DMM LeadsThey will also be rated at least 600V as marked on the probe for general measurement below that voltage.  Special Continue reading

Impedance

Impedance is an important subject in amateur radio so we want to spend a little time discussing it here.  Several topics on this site will involve impedance so it’s good to have this basic concept well understood.

In ham radio work we deal with impedance in transmission lines, antennas, transmitter outputs, receiver inputs, microphones, speakers, headphones, and other devices.  Impedance matters everywhere a signal couples to something different.

Basic resistance (R) is what opposes current in a DC circuit, and all components have measurable resistance.

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But things get more complicated in AC circuits.  Capacitors and inductors (coils) oppose change.  This includes alternating current, a characteristic of audio, video and radio frequencies.   The properties of capacitance and inductance have well-defined opposition to AC which varies by signal frequency.

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All components have measurable capacitance and inductance so there is always some reactance (X) in a circuit.  There are two flavors of reactance: capacitive and inductive.  Interestingly, they respond oppositely to signal frequency.  Inductive reactance (XL) goes up with frequency while capacitive reactance (XC) goes down.

When you add the constant resistance in a circuit to the capacitive and inductive reactance, the result is impedance (Z=R+jX).  In broad terms, it can be considered “AC resistance”, which is legitimate when we don’t care about the complex phase angle part of the equation.  Resistance plus reactance equals impedance (Z).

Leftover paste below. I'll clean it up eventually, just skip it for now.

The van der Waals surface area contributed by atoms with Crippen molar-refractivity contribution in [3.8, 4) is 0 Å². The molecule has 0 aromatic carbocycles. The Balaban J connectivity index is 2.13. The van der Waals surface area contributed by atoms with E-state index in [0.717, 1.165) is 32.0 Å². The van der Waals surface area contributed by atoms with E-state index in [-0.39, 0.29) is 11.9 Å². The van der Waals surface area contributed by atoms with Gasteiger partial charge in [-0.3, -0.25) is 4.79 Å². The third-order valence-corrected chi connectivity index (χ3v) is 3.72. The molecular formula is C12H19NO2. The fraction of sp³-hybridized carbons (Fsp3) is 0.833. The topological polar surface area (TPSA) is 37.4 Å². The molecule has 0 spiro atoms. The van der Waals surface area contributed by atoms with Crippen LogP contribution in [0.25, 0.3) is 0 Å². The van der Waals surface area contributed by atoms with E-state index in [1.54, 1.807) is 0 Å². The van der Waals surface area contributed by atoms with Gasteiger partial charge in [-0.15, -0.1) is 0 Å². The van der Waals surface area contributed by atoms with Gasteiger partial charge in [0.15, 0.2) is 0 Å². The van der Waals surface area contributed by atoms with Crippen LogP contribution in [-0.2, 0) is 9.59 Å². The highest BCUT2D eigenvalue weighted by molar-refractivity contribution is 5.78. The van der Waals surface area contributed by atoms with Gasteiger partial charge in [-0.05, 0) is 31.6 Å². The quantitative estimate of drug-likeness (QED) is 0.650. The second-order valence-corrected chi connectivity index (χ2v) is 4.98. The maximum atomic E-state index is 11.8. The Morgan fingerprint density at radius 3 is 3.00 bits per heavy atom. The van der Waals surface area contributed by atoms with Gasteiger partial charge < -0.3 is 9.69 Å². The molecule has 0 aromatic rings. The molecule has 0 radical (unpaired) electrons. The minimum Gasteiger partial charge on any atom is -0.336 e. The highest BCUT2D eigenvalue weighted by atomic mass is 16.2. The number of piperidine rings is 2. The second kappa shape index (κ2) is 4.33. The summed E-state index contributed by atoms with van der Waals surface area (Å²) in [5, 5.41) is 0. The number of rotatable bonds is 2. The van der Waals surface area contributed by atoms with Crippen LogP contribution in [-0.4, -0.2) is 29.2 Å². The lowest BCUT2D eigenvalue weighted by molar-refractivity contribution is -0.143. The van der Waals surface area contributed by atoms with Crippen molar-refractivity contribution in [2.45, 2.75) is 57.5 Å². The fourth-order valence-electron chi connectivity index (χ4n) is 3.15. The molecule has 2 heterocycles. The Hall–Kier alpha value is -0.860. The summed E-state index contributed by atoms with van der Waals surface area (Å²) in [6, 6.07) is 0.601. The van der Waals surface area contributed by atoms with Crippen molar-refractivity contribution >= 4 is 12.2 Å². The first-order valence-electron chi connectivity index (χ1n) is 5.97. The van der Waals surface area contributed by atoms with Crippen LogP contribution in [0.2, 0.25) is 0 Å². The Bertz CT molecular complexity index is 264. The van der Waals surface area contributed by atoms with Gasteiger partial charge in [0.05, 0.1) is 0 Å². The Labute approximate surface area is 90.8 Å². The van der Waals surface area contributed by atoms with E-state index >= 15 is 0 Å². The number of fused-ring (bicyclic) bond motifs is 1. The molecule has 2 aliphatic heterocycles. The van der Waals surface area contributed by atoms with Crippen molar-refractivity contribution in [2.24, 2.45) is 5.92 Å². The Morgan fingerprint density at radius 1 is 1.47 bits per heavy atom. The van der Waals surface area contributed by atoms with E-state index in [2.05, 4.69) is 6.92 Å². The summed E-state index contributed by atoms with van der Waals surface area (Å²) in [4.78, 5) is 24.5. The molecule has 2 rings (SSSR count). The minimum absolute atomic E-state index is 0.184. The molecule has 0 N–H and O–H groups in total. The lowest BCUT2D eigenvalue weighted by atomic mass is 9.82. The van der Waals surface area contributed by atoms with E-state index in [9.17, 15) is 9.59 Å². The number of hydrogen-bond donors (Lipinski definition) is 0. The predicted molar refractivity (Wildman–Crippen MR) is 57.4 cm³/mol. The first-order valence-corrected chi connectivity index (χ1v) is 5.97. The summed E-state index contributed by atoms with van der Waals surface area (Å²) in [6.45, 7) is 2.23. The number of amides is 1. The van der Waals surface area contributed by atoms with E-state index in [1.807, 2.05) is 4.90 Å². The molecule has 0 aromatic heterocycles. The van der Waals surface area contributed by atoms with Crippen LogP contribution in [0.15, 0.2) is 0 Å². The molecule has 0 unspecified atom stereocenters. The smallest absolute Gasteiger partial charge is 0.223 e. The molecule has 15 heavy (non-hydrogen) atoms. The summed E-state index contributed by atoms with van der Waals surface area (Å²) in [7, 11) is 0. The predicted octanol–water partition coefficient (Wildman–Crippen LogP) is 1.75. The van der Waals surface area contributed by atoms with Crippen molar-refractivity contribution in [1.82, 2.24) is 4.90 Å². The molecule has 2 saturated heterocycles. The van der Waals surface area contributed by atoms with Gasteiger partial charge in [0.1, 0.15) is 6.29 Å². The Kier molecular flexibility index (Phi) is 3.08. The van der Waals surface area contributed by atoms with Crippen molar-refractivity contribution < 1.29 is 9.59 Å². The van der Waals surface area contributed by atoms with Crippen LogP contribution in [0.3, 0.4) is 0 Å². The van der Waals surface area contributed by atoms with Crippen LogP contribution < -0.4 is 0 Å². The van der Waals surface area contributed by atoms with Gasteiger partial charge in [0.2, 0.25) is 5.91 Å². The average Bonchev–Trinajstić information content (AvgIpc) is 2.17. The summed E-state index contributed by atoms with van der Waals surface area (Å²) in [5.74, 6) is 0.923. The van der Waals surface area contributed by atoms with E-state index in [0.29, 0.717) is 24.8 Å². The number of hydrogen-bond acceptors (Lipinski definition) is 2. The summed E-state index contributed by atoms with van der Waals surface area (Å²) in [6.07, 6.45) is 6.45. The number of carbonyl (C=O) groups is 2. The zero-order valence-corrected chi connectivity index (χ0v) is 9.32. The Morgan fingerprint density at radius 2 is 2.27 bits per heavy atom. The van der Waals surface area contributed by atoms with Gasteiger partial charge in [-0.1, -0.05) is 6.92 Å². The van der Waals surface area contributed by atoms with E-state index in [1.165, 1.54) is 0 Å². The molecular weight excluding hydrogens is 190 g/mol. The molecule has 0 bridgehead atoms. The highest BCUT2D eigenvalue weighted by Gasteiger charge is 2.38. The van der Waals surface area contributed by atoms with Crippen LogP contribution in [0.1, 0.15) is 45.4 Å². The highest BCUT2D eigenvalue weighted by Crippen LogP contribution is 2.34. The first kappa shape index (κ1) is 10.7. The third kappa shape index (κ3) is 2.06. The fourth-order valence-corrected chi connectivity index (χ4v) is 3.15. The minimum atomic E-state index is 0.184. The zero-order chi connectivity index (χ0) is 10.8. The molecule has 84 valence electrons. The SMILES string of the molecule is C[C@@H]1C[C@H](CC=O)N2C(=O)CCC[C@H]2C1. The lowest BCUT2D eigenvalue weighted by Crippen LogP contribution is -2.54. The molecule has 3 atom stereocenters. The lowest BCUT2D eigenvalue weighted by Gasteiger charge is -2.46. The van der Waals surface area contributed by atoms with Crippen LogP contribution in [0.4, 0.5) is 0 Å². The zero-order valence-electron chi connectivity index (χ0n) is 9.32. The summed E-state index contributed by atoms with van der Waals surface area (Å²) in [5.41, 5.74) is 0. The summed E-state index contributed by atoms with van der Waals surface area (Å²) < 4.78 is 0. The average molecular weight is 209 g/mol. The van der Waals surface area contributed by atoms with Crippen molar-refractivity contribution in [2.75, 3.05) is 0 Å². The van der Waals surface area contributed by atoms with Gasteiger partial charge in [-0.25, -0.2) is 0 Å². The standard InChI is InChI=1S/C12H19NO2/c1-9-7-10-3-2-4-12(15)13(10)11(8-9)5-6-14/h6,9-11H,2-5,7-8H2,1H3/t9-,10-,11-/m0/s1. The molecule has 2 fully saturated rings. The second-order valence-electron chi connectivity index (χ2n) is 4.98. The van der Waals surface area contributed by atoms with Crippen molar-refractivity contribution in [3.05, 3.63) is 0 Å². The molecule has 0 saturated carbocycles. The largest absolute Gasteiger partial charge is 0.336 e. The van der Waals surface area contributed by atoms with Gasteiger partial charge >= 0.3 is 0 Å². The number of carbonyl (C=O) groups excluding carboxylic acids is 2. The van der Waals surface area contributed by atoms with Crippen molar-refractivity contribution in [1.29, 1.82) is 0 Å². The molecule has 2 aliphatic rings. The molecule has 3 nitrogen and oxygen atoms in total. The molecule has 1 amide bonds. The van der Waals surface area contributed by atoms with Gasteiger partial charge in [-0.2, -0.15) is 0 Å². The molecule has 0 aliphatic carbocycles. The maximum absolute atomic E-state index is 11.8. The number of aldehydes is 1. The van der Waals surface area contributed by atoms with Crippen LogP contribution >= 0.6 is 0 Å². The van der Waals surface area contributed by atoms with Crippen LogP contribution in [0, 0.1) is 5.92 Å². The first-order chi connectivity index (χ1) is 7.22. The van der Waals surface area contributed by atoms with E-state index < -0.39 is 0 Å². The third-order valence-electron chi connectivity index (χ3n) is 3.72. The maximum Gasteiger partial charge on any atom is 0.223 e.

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Like DC resistance, impedance (AC resistance) is measured in ohms.

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OK so far?  Click on the many hyperlinks in this article for more detail, along with helpful links below.  Don’t worry, you only need to grasp the basics here; high-level math is not necessary for a working knowledge of impedance.

Now that you know what impedance is, the next important thing to understand is that when an AC signal interfaces with a new circuit, the impedances should match.

When impedance of a source (ZS) equals the load impedance (ZL), the best possible signal coupling occurs. Conversely, when impedances are not the same, signals couple poorly.

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The maximum power-transfer theorem says that to transfer the maximum amount of power from a source to a load, the load impedance should match the source impedance (ZS=ZL).

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Good examples of impedance matching are: audio amplifier output to speaker (8Ω); transceiver RF circuits to antenna feed line (50Ω); microphone to audio input (2000Ω).

Impedance matching can be accomplished by Continue reading